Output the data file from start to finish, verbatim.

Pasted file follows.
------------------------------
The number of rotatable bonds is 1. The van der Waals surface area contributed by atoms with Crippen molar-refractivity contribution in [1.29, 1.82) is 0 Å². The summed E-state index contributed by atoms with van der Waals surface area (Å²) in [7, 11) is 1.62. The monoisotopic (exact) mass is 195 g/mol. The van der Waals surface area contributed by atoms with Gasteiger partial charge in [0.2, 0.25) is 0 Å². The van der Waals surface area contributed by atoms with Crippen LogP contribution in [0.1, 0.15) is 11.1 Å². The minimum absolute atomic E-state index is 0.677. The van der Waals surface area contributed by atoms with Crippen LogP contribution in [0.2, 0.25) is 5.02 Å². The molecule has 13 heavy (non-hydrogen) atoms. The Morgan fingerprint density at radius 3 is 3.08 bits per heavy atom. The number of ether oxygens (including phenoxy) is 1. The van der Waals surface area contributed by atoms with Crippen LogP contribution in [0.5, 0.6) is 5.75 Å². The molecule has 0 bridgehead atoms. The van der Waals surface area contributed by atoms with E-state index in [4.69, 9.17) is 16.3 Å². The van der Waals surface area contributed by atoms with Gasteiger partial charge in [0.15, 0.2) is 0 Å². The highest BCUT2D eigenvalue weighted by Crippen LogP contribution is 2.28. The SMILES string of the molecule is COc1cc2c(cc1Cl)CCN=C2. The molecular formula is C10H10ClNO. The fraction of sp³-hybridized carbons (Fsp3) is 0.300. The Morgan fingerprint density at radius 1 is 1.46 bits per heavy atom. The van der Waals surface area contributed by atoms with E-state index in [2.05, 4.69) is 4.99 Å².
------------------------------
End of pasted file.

The number of rotatable bonds is 1. The van der Waals surface area contributed by atoms with Crippen molar-refractivity contribution in [1.29, 1.82) is 0 Å². The summed E-state index contributed by atoms with van der Waals surface area (Å²) in [7, 11) is 1.62. The monoisotopic (exact) mass is 195 g/mol. The van der Waals surface area contributed by atoms with Gasteiger partial charge in [0.2, 0.25) is 0 Å². The van der Waals surface area contributed by atoms with Crippen LogP contribution in [0.1, 0.15) is 11.1 Å². The minimum absolute atomic E-state index is 0.677. The van der Waals surface area contributed by atoms with Crippen LogP contribution in [0.2, 0.25) is 5.02 Å². The molecule has 13 heavy (non-hydrogen) atoms. The Morgan fingerprint density at radius 3 is 3.08 bits per heavy atom. The number of ether oxygens (including phenoxy) is 1. The van der Waals surface area contributed by atoms with Crippen LogP contribution in [0.5, 0.6) is 5.75 Å². The molecule has 0 bridgehead atoms. The van der Waals surface area contributed by atoms with E-state index in [4.69, 9.17) is 16.3 Å². The van der Waals surface area contributed by atoms with Gasteiger partial charge in [0.15, 0.2) is 0 Å². The highest BCUT2D eigenvalue weighted by Crippen LogP contribution is 2.28. The SMILES string of the molecule is COc1cc2c(cc1Cl)CCN=C2. The molecular formula is C10H10ClNO. The fraction of sp³-hybridized carbons (Fsp3) is 0.300. The Morgan fingerprint density at radius 1 is 1.46 bits per heavy atom. The van der Waals surface area contributed by atoms with E-state index in [2.05, 4.69) is 4.99 Å².